Avurudu sans politicos! | Daily News


Avurudu sans politicos!

Yes, our headline comes with an exclamation mark because, in recent years, it has become the norm for local politicos to be VIPs come April when the whole country resounds to the festivities of ‘Avurudu’ or ‘Putthaandu’.

Not this time, however.

This year, April will be the time of political campaigning for our snap General Election which has been scheduled for April 25. The National Elections Commission may have perceived the gleam in the eye of the local politico with his/her village or neighbourhood Traditional New Year celebrations in mind. ‘Oh no, you don’t!’, the NEC has now said, nipping any campaigning tactics using ‘Avurudu/Putthaandu’ in the bud.

A formal announcement issued by the Elections Commission has banned any kind of promotion of election contestants in connection with such ‘Avurudu Ulela’.

‘Ooo Laa Laa!’, the Kohaa may call loudly – whether in real life or in radio adverts – but no election candidate can dare do so anywhere near Avurudu festivities. It would be quite inauspicious for them if they break the rules laid down by the Commission.

It is an offence to display or otherwise promote any candidate’s name, number or symbol in connection with or, at, such New Year events, according to the NEC announcement last week.

We hope that all our aspiring Parliamentarians heed this injunction. No amount of dashing of coconuts or New Year gifting will work if the National Elections Commission chooses to strictly enforce the law disqualifying offenders from contesting.

The NEC has also similarly warned the news media which traditionally gives much airtime and newspaper space for such festive events.

Of course, the Commission will need to greatly expand its monitoring operations to ensure that the large number of New Year events held in almost every nook and cranny of the island will be ‘clean’ of any electioneering. Thankfully, we have some very experienced, highly professional, non-governmental election monitoring organisations that regularly come forward to supplement the NEC’s role in ensuring the standards of democracy are upheld during the citizens’ exercise of their franchise.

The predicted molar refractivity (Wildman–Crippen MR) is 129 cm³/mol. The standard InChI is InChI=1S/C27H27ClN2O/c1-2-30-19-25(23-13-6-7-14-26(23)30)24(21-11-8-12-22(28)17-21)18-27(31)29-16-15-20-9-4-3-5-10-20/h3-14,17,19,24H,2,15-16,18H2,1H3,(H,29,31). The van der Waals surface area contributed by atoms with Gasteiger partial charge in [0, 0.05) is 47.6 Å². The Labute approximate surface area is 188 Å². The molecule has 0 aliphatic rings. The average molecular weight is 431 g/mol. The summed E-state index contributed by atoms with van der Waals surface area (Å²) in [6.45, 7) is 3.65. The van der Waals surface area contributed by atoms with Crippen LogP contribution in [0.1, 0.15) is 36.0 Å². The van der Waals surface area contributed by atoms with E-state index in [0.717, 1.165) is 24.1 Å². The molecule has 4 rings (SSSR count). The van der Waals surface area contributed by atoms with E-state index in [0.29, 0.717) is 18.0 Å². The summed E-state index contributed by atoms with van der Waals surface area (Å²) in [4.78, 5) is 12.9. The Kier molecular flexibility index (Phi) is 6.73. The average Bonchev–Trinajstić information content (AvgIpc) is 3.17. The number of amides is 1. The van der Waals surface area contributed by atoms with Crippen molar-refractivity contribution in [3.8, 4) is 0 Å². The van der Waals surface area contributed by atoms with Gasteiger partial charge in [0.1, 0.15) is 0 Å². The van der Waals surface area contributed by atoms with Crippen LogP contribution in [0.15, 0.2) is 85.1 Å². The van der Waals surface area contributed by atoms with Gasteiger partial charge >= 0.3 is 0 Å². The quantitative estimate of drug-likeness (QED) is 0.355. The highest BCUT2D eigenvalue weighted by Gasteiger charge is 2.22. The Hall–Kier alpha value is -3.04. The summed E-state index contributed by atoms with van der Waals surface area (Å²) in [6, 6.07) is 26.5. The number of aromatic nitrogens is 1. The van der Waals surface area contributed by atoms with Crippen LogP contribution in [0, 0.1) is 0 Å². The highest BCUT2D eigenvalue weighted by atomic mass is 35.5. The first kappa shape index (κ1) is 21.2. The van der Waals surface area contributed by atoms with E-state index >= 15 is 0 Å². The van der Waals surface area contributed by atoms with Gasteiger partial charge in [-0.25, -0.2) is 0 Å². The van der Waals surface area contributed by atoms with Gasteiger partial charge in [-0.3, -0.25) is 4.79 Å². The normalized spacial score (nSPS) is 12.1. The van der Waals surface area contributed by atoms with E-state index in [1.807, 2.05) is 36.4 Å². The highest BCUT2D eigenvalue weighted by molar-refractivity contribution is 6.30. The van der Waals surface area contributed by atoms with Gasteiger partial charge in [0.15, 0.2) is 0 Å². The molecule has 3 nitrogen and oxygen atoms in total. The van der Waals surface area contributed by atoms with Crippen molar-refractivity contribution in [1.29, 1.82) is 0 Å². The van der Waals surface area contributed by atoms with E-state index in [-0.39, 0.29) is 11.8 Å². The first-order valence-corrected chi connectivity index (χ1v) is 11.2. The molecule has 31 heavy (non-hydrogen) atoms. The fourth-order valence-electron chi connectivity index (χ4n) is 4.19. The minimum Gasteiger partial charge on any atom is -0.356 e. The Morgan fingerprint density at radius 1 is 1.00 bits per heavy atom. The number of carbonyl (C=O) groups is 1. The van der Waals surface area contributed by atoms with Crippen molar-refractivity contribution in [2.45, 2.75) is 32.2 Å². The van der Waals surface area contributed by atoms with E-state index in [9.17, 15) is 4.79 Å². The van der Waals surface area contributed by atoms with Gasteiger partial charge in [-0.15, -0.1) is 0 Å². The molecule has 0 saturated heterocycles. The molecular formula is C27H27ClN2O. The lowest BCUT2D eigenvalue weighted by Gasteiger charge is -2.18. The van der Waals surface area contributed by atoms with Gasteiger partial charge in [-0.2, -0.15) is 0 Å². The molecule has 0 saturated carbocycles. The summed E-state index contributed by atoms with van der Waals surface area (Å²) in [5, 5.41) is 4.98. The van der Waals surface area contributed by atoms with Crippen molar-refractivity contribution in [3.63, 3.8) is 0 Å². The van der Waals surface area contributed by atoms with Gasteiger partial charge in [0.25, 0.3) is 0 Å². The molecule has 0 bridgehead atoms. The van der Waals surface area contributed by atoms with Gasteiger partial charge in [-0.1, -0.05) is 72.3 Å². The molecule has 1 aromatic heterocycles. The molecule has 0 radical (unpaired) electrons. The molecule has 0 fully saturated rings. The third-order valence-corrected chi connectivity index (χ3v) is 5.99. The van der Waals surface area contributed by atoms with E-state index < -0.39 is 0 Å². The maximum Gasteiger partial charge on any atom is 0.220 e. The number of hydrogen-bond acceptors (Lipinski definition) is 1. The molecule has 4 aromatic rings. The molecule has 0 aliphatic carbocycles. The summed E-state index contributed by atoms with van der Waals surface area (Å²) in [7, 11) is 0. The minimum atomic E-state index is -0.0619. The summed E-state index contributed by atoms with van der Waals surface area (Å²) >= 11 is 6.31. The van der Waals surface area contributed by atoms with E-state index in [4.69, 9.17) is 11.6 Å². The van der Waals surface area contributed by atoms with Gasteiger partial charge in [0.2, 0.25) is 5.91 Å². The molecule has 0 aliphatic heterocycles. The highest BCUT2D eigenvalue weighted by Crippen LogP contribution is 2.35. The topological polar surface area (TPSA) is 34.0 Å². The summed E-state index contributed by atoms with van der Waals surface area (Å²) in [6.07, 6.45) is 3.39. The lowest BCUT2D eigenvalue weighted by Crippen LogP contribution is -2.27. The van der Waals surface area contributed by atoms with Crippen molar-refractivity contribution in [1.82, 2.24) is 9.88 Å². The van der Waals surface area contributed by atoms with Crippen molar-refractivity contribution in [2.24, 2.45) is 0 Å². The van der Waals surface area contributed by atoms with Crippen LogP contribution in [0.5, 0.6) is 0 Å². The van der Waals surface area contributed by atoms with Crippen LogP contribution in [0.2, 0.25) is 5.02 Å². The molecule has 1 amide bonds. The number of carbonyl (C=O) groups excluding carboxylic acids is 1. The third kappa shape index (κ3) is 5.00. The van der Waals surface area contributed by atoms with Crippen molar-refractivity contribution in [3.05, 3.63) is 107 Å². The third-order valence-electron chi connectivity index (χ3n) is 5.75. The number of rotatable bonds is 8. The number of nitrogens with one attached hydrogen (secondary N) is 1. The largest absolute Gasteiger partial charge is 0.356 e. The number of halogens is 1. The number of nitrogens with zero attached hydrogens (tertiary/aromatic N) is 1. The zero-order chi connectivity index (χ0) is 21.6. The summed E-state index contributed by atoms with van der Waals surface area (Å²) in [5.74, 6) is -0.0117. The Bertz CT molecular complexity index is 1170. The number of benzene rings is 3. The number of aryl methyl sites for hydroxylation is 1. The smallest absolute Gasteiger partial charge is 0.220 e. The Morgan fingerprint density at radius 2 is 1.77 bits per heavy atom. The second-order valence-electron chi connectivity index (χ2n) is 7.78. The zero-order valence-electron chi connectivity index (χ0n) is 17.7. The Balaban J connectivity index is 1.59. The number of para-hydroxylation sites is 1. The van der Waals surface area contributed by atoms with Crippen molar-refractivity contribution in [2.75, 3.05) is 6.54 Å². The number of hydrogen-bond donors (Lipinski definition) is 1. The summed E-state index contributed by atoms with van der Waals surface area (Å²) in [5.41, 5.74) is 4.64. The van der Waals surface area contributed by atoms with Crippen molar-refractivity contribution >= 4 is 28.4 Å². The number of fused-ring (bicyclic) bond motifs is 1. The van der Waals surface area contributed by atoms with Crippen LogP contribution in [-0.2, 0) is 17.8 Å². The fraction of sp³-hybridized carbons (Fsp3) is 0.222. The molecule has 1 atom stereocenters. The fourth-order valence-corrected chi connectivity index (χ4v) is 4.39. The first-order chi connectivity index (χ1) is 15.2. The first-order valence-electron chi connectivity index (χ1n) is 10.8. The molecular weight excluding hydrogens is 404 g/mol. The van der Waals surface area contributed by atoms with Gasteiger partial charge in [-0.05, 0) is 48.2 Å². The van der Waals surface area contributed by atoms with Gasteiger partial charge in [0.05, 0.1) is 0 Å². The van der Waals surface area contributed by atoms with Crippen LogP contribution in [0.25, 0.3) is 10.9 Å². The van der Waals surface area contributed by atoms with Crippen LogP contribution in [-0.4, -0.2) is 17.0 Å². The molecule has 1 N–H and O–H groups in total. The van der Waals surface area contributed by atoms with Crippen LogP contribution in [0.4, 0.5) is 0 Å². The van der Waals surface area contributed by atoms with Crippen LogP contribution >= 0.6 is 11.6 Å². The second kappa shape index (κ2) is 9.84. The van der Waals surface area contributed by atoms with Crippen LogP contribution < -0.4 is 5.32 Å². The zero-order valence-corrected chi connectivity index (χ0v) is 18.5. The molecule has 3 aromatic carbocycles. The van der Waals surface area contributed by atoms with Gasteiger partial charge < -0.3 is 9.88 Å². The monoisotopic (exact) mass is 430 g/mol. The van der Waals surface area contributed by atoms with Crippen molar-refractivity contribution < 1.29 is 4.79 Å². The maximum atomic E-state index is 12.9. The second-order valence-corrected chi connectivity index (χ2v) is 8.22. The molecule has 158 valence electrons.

At the same time, we hope that the expansive bonhomie that reverberates across the island during the April festivities, embracing all communities, will help reduce some of the political animosity that wells up during electoral contests. We just hope that this most auspicious time of the national calendar will not be spoilt by the intrusion of political bad-mouthing and other antagonisms. May the spirit of Avurudu/Putthaandu prevail this electoral season!

Caring for our soldiers

Regularly or constantly risking one’s life is not something most people would like to do for a living. This is why employment in a country’s Armed Forces is not among the most popular of jobs. This, in turn, is why it is those in need of livelihood, especially a decent livelihood, and, who are unable to easily find an alternative, are the ones who take up employment in a country’s Armed Forces. It is these social layers who then make up the vast majority of the armed forces in a country – especially among the main body of military personnel, namely the ‘lower ranks’, being Air Force ‘airmen’, ‘naval ratings’ and Army ‘privates’. They comprise the people from the poorer, less socially advantaged layers of society.

It is these lower ranks, however, who have to be the ‘bravest’ of them all, being literally on the firing line when it comes to fulfilling their duty in defending the nation. It is the foot soldier/rating/airman who fights in the trenches and in gun turrets, marches into enemy fire and, bears the brunt of the casualties. In the Air Force, pilots and other aircraft crew also face hostile fire.

‘Api Wenuwen Api’ is a fund-raising programme founded by the Ministry of Defence at the tail-end of the separatist war that aimed at servicing the needs of these vast numbers of lower ranks. The vast bulk of the troops are rural youth, most of whom have joined the Forces from remote impoverished rural areas where many of them had hardly enjoyed any of the modern conveniences. All of society – rich, middle class and poor - ultimately depends on these personnel for protection and security as the foundation of our collective social well-being.

Last week, in re-launching ‘Api Wenuwen Api’ (officially translated as ‘Together for All’), the Defence Ministry calls on all of us to recognise the brave service to the nation by the women and men of the Armed Forces by making our own financial contribution to their social welfare.

The monies so gathered go straight to the families and homes of our Forces personnel, mainly in the form of housing but also for other social welfare benefits. It is a call to our conscience to do something in return for those who are among the less socially advantaged who risk their very lives to protect our social advantages and well-being.

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